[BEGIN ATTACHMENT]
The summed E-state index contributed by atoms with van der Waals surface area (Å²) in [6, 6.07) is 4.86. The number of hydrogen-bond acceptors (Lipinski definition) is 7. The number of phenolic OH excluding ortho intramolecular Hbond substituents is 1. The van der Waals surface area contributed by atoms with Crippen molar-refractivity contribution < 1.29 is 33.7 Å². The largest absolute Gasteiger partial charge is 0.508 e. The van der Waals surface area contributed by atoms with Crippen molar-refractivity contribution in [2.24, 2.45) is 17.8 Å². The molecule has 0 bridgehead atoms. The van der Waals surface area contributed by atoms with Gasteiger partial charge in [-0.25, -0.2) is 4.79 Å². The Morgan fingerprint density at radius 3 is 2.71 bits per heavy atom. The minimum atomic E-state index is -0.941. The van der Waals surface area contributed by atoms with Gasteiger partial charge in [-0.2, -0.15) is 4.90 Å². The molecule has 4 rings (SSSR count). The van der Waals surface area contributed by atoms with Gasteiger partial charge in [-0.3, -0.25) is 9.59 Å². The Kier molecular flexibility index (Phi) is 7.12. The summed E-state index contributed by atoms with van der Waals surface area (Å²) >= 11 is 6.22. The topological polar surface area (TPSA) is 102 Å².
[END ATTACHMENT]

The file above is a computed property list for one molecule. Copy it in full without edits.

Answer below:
The summed E-state index contributed by atoms with van der Waals surface area (Å²) in [6, 6.07) is 4.86. The number of hydrogen-bond acceptors (Lipinski definition) is 7. The number of phenolic OH excluding ortho intramolecular Hbond substituents is 1. The van der Waals surface area contributed by atoms with Crippen molar-refractivity contribution < 1.29 is 33.7 Å². The largest absolute Gasteiger partial charge is 0.508 e. The van der Waals surface area contributed by atoms with Crippen molar-refractivity contribution in [2.24, 2.45) is 17.8 Å². The molecule has 0 bridgehead atoms. The van der Waals surface area contributed by atoms with Gasteiger partial charge in [-0.25, -0.2) is 4.79 Å². The Morgan fingerprint density at radius 3 is 2.71 bits per heavy atom. The minimum atomic E-state index is -0.941. The van der Waals surface area contributed by atoms with Gasteiger partial charge in [-0.2, -0.15) is 4.90 Å². The molecule has 4 rings (SSSR count). The van der Waals surface area contributed by atoms with Gasteiger partial charge in [-0.3, -0.25) is 9.59 Å². The Kier molecular flexibility index (Phi) is 7.12. The summed E-state index contributed by atoms with van der Waals surface area (Å²) >= 11 is 6.22. The topological polar surface area (TPSA) is 102 Å².